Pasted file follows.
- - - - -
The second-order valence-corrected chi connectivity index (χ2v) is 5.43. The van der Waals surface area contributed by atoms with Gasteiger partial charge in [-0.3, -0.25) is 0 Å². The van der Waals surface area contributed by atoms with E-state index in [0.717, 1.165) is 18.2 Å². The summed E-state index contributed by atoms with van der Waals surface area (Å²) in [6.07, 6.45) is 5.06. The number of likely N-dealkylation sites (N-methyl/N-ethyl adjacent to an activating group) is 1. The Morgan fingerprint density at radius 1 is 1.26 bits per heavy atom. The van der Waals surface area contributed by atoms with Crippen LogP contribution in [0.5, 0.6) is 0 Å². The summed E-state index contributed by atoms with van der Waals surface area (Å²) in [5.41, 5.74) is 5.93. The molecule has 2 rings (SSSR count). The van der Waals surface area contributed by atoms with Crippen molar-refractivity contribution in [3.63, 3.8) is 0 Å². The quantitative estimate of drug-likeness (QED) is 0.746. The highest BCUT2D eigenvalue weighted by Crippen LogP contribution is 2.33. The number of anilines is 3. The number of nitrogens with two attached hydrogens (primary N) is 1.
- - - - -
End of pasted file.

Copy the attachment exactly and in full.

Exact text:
The second-order valence-corrected chi connectivity index (χ2v) is 5.43. The van der Waals surface area contributed by atoms with Gasteiger partial charge in [-0.3, -0.25) is 0 Å². The van der Waals surface area contributed by atoms with E-state index in [0.717, 1.165) is 18.2 Å². The summed E-state index contributed by atoms with van der Waals surface area (Å²) in [6.07, 6.45) is 5.06. The number of likely N-dealkylation sites (N-methyl/N-ethyl adjacent to an activating group) is 1. The Morgan fingerprint density at radius 1 is 1.26 bits per heavy atom. The van der Waals surface area contributed by atoms with Crippen LogP contribution in [0.5, 0.6) is 0 Å². The summed E-state index contributed by atoms with van der Waals surface area (Å²) in [5.41, 5.74) is 5.93. The molecule has 2 rings (SSSR count). The van der Waals surface area contributed by atoms with Crippen molar-refractivity contribution in [3.63, 3.8) is 0 Å². The quantitative estimate of drug-likeness (QED) is 0.746. The highest BCUT2D eigenvalue weighted by Crippen LogP contribution is 2.33. The number of anilines is 3. The number of nitrogens with two attached hydrogens (primary N) is 1.